Location: Museum of Fine Arts Split (Ulica kralja Tomislava 15, 21000 Split)



Duration: December 20, 2022 – February 5, 2023

Exhibition curator: Božo Majstorović


On December 20, 2022, a retrospective exhibition of Nina Ivančić, a prominent Croatian artist and long-time professor at the Academy of Fine Arts in Split, will open at the Museum of Fine Arts. The exhibition includes works from the mid-1970s to the recent series of collages in a geometric style. This is beyond doubt one of the most significant opuses in Croatian contemporary art, which, despite all changes in styles and motifs, and the diversity of poetics and media, displays a consistent artistic idea. Every stage of the artist’s creative process is carefully thought out, which results in visually attractive works of undeniable artistic value, in which exceptional craftsmanship is always consistent with the concept and adjusted to it, and is manifested equally in her colourful and gesturally sumptuous paintings from the first half of the 1980s and in her later artworks, dominated by aristocratic reticence in expression.


Created in the transition period from modernism to postmodernism and the later neo-modernist turn of the second modern, Nina’s art went through different phases, always “a step ahead of the critics and the prevailing norms.” She matured artistically in the mid-70s, at the time of the emergence of new media and materials, when new forms of artistic action and expression were established, such as performances, happenings, spatial interventions, and artistic actions, and when the process of dematerialization of the art object was brought to completion with conceptual art. The increasingly present innovative routine and self-assertive activism of the New Art Practice were not inspiring to Nina. The decision to build her artistic position within the traditional medium of painting must have seemed retrograde at that moment, especially since she was not interested in painting as a mere consequence of the working process, something that the current primary painting was insisting upon. Time would soon show just the opposite. It turned out that Nina, in fact, heralded the prevalent strategies of the decade to come. Therefore, it is not surprising that she welcomed the 1980s and the noisy return of painting to the art scene after a lean iconoclastic period. She turned into one of the leading personalities of the New Painting, unreservedly indulging in the vices and pleasures of the painting act, in pictorial opulence, broad and free gesture, in unfettered adoption of different manners and motifs. With a cultivated expressionist gesture, she created scenes of organic exuberance on the borderline between real and unreal. She built her scenes with allusions, fragments of symbols and allegories, which suggested rather than constituted an interconnected iconographic whole.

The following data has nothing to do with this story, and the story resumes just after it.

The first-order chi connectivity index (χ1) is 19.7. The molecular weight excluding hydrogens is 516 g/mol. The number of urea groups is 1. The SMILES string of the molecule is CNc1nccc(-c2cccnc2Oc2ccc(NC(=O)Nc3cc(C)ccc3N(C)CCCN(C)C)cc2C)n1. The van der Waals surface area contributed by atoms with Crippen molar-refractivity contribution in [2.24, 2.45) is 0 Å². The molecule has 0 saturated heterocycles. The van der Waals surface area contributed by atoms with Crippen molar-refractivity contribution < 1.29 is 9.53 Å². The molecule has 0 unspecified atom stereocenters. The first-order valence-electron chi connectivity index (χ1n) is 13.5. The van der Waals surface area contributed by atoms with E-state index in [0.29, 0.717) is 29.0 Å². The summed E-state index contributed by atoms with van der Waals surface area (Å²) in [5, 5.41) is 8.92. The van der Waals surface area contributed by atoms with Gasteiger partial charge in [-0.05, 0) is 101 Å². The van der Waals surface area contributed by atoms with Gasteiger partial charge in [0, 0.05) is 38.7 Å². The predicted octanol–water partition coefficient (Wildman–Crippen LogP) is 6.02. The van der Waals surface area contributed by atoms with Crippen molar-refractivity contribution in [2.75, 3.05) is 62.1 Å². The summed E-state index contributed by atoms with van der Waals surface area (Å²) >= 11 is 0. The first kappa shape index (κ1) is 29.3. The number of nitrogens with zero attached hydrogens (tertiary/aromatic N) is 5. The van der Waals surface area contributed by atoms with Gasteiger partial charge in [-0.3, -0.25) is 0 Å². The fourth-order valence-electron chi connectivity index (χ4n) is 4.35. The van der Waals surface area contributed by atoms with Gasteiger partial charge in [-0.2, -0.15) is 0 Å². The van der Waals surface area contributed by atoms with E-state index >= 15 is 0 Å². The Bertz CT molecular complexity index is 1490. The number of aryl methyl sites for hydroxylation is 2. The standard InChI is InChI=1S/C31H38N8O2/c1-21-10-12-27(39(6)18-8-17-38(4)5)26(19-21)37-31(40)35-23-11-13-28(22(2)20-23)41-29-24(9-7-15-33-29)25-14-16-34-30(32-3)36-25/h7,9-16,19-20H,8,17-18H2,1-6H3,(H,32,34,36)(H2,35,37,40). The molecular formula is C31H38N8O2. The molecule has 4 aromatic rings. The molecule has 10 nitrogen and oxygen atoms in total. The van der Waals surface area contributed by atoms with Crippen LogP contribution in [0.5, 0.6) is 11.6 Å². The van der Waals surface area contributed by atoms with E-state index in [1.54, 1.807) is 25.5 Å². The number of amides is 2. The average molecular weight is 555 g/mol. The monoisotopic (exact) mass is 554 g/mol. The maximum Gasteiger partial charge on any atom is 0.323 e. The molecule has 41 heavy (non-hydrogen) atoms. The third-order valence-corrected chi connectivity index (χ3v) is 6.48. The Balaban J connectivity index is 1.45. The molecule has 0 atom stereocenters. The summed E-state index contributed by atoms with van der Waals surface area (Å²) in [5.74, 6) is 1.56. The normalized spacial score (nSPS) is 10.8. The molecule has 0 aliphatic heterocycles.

More information is available at https://www.galum.hr/en/exhibitions/exibition/1760/.